Qatar Air Force
|Qatar Air Force|
Qatar Air Force emblem
|Garrison/HQ||Doha International Airport|
|Engagements||Libyan Civil War
2015 military intervention in Yemen
|Brigadier General Mubarak Mohammed Al Kumait Al Khayarin|
|Helicopter||Aérospatiale Gazelle, Westland Sea King, AgustaWestland AW139|
|Interceptor||Dassault Mirage 2000|
Piper PA-34 Seneca
|Transport||Boeing C-17 Globemaster III, Boeing 707, Boeing 727, Dassault Falcon 900|
The Qatar Emiri Air Force (QEAF) is the aerial branch of the Qatar Armed Forces. It was formed in 1974, three years after achieving independence from Great Britain in 1971. The airforce had 2,100 personnel in 2006. Al Udeid Air Base and Doha International Airport serve as the main site of operations for its squadrons.
Initially equipped with ex-RAF Hawker Hunters, the air force soon began expansion with six Dassault/Dornier Alpha Jets in 1979. Fourteen F1 Mirages were delivered between 1980-84. In 1991 the Qatari Air Force contributed aircraft to conduct strikes against Iraqi forces during the Gulf War. After the conflict the government sought to fortify their air defense with the construction of a new base southwest of the Doha at Al Udaid. The facility has hardened aircraft shelters, air defence radars and Roland missile batteries. In the 1990s they acquired more Alpha Jets with a ground attack capability and a squadron of Mirage F1s, from France. In 2005 the Air Force participated in Exercise Eagle Resolve, along with Medical Services and Emergency Medical teams to build Interoperability with their US counterparts. The U.S. 26th Marine Expeditionary Unit took part in exercise to validate the nation’s crisis management plan prior to hosting the Asian Games in 2006.
Other acquisitions have been for an order of 18 AW139 helicopters. The helicopters are used for utility tasks, troop transport, search and rescue, border patrol, special forces operations, and law enforcement. Three additional aircraft were ordered in March 2011 for Medivac services. By 2010 the Qatar Emiri Air Force's personnel strength was at 2100 and among its fleet of equipment was the Mirage 2000-3EDA, the SA 342L Gazelle, as well as the C-17A Globemaster III. Aircraft either fly out of al-Udeid field or Doha International Airport and receive training from British instructors. In January 2011, the Air Force evaluated the Eurofighter Typhoon, the Lockheed Martin F-35 Lightning II, the Boeing F/A-18E/F Super Hornet, the Boeing F-15E and the Dassault Rafale to replace its current fighter inventory of Dassault Mirage 2000-5s. In May 2015, the Air Force awarded Dassault Aviation the deal for 24 Rafale fighters worth €6.3 billion ($7 billion).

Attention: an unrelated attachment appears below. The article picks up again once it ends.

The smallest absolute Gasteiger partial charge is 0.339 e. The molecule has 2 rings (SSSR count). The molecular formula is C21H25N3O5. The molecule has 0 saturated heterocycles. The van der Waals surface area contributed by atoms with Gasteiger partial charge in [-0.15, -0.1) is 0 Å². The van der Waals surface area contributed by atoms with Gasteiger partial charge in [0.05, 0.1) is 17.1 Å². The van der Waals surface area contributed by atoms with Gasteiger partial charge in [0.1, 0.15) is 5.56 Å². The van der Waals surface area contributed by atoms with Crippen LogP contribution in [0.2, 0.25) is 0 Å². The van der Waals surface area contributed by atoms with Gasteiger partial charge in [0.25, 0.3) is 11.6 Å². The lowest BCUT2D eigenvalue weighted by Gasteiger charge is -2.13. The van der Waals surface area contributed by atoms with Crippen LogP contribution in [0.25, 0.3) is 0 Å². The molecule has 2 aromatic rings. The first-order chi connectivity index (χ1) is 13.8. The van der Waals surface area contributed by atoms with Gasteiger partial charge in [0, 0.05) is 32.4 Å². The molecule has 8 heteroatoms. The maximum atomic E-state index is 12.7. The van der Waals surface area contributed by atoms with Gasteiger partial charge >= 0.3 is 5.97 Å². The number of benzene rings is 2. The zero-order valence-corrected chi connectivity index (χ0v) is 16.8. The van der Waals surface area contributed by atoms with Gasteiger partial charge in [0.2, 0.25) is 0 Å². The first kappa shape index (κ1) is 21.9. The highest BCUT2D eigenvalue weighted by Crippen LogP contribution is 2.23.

In Jun 2015 it was announced that 4 additional C-17s were ordered to supplement the existing 4 aircraft delivered in 2009 and 2012.
- No. 1 Fighter Wing
- No. 7 Air Superiority Squadron – Dassault Mirage 2000
- 9 single-seat Mirage 2000-5EDA
- 3 2000-5DDA trainers
- No. 11 Close Support Squadron – Dassault/Dornier Alpha Jet
- No. 2 Rotary Wing
|Alpha Jet||France / Germany||light attack||6|
|Dassault Rafale||France||multirole||24 on order|
|C-17||United States||heavy transport||4||one aircraft operated with the Qatar Amiri Flight|
|C-130J||United States||utility transport||C-130J-30||4|
|Sea King||United Kingdom||ASW / utility||Mk.3||11|
|NH-90||European Union||utility / transport||22 on order|
|AH-64||United States||attack||AH-64E||24 on order|
|Mirage 2000||France||conversion trainer||5DDA||4|
|PC-21||Switzerland||primary trainer||2||22 on order|
Pervious notable aircraft operated by the Air Force consisted of the Hawker Hunter, Dassault Mirage F1, Boeing 707, Boeing 727, Westland Whirlwind, Britten-Norman Islander, and the Aérospatiale SA 330 Puma helicopter.
- Anthony H. Cordesman & Khalid R. Al-Rodhan (2006). Gulf Military Forces in an Era of Asymmetric Wars. Praeger. p. 150. ISBN 978-0275992507.
- Qatar Armed Forces Sign Contract for 18 AW139 Helicopters – ASDNews. Asd-network.com. Retrieved on 2011-03-28.
- "The Qatar Armed Forces Order Three EMS-Configured AW139s" Agusta Westland 21 March 2011
- "Qatar Emiri Air Force (QEAF)". globalsecurity.org. Retrieved 4 May 2015.
- United Arab Emirates, Library of Congress Country Study, 1993
- "World Air Forces 2015 pg. 27". Flightglobal Insight. 2015. Retrieved 5 May 2015.
- "France and Qatar seal $7 billion Rafale fighter deal". reuters.com. Retrieved 4 May 2015.
- "World Air Forces 1985 pg. 76". flightglobal.com. Retrieved 4 May 2015.
|Wikimedia Commons has media related to Qatar Air Force.|